Outside of their treatment of women, the Taliban held public executions for murderers and adulterers, amputations of the foot and hand for thieves, and banned music, cinema, and kite-flying. Under the predominantly Pashtun Sunni Taliban, whose ethnic group makes up 42% of Afghanistan, ethnic cleansing of minorities occurred, including of the Hazaras, Tajiks and Uzbeks who make up 9%, 27% and 4% of the population respectively.
The notorious, systematic, door-to-door search for male members of those ethnic groups, who formed to ‘Northern Alliance’ against the Taliban in the late nineties, in Mazar-i-Sharif and Bamiyan, resulted in the murders of 8000 people, including non-combatants, civilians and children. Right now, according to the UN, the Taliban is conducting this door-to-door hunt for blacklisted Afghans, and there have been reports of murders of male Hazaras recently. It is the moral onus of the West to protect the sanctity of life of those who are at risk in Afghanistan, including, but not limited to, women, ethnic minorities, religious minorities, and other persecuted groups who will be very ill-treated under the Taliban.
Criticisms can also be found with the US’s chaotic withdrawal, a saga ongoing. With Afghanistan’s harsh, snowy winters, the Taliban tend to withdraw to tribal homelands in the winter and resume fighting in the summer months. President Biden’s aim of a symbolic September 11th withdrawal date resulted in a shambolic American exit. President Biden has stated that the withdrawal would have been chaotic in most circumstances, however, he may have been pursuing political expedience in pursuit of this deadline. If they had decided to leave in winter, the swift territorial gains of the Taliban, which saw them take the country within a week, may not have occurred as rapidly as it did, perhaps not at all.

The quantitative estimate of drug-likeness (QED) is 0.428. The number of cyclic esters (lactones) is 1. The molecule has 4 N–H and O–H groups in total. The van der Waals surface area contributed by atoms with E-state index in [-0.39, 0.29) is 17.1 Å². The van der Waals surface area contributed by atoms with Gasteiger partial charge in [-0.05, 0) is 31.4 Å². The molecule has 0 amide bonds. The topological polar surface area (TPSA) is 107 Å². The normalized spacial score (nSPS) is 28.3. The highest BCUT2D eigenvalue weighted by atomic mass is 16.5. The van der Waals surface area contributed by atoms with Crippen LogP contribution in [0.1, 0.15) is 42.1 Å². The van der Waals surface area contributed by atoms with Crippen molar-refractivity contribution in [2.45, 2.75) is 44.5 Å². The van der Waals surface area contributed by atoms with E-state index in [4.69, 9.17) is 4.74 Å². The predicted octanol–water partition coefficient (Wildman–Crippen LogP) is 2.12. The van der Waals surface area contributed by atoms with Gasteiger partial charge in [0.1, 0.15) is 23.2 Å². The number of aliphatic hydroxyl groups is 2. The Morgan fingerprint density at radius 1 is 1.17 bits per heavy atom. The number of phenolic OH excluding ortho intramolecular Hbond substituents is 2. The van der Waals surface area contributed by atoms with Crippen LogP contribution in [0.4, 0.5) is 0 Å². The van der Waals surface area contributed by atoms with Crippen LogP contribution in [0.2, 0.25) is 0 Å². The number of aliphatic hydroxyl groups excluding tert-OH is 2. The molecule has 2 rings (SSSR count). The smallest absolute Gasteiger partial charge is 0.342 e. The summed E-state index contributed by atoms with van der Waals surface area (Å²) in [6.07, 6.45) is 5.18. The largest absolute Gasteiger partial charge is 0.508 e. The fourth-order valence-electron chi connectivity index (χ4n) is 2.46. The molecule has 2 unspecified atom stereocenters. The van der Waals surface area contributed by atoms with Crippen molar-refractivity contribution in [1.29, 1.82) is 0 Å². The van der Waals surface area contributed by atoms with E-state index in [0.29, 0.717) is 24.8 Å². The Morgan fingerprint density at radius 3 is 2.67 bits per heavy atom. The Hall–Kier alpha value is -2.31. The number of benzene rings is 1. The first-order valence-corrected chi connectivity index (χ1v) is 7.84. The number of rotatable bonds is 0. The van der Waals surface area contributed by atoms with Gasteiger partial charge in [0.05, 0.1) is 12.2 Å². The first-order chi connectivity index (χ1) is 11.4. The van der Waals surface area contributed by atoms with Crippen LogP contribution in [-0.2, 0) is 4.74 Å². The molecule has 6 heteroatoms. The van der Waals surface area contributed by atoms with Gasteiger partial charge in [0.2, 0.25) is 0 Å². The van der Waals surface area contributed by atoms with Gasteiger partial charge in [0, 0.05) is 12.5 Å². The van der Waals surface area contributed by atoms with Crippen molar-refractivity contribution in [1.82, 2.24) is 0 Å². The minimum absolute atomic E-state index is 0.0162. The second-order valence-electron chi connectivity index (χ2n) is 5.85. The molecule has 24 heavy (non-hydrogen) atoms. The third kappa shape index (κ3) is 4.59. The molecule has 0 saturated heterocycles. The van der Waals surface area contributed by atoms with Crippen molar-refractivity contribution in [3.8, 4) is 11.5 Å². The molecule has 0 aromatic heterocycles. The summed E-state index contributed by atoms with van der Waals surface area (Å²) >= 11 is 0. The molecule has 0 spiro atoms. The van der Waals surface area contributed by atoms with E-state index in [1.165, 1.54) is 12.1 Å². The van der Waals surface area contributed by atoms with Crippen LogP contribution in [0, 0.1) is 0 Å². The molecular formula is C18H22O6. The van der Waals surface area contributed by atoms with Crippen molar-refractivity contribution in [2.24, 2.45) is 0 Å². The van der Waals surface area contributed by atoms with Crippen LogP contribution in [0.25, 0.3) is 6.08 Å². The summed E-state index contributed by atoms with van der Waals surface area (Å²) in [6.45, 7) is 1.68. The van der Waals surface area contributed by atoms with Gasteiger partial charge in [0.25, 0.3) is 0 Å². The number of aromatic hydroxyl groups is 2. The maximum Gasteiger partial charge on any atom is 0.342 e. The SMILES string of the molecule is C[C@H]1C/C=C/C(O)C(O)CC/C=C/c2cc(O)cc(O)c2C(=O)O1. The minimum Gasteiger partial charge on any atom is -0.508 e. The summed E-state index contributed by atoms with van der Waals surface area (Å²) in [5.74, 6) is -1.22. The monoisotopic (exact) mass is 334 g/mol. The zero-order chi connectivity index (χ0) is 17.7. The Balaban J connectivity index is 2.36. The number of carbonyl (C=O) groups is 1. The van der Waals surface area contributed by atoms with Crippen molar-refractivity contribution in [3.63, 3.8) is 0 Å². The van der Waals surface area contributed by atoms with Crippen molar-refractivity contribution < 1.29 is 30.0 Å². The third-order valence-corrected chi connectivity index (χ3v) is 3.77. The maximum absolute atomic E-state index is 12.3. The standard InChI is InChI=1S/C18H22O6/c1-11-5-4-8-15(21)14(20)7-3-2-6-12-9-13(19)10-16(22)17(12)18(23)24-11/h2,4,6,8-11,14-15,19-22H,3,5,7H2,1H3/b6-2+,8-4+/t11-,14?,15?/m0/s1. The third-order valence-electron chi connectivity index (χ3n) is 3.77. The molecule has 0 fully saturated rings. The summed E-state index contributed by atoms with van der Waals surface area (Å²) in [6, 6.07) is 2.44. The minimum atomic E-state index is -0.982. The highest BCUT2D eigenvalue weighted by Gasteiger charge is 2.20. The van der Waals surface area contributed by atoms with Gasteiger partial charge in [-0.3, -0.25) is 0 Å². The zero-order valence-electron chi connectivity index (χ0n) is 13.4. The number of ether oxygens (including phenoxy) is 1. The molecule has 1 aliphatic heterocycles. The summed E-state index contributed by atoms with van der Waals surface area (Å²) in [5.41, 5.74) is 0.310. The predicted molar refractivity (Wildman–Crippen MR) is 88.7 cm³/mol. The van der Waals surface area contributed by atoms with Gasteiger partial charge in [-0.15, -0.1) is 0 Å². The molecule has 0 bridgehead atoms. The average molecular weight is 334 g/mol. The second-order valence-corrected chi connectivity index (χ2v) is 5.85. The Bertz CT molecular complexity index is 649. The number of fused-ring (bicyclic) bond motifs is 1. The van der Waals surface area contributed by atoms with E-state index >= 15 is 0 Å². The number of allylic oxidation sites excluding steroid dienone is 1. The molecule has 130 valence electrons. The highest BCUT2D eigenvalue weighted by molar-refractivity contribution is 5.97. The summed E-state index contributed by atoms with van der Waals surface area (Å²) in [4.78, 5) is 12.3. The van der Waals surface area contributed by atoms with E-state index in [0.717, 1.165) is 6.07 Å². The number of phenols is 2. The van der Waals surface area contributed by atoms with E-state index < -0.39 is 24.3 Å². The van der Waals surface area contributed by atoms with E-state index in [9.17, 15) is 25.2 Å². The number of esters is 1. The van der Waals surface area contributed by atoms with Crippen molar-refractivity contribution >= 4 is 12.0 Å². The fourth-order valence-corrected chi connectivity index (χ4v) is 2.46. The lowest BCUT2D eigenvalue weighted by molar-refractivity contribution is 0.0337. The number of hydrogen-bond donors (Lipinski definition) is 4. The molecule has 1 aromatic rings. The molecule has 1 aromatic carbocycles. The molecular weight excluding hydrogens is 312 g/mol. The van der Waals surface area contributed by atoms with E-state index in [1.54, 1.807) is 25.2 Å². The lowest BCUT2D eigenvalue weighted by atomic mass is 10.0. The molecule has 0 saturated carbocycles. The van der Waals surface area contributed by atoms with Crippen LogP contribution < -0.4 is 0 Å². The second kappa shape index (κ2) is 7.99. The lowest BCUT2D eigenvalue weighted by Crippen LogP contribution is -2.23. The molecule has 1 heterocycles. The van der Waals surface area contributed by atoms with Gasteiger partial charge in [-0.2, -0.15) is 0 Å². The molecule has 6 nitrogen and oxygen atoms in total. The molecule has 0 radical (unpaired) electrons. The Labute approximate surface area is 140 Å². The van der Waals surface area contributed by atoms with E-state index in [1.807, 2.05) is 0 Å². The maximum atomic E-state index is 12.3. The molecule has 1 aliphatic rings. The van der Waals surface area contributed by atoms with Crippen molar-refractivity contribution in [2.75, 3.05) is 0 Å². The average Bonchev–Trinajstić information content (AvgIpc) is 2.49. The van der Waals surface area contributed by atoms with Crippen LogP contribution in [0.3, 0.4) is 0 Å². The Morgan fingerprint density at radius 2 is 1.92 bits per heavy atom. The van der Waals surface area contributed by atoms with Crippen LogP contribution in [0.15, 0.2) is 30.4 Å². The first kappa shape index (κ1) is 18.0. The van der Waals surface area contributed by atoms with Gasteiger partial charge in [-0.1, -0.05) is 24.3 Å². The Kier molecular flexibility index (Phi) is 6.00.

As of the 20th of August 2021, the Taliban has taken the entire country, except Kabul airport and one rebel holdout, Panjshir Valley. But like most long-term turbulent countries, a power vacuum could possibly occur, especially considering Afghanistan’s recent history. For hegemony and the balance of power in the area, external powers with vested interests in the region, like India and China, may funnel money and arms to their favoured candidates.
Panjshir Valley, who have decided to, like their predecessors, the Northern Alliance, mount a resistance to the Taliban were joined by the Vice-President Amrullah Saleh, and the son of Afghanistan’s most famed anti-Taliban fighter, Ahmad Massoud. The Panjshir Valley never fell to the Soviet’s nor the Taliban for the duration of the eighties and nineties and remains a rebel stronghold enclave. There are reports of protests in other parts of Afghanistan, but time will expose current uncertainties, and whether the Taliban will bring about a peaceful Afghanistan, or whether the circle of violence will continue.
Image: The US Army via Creative Commons.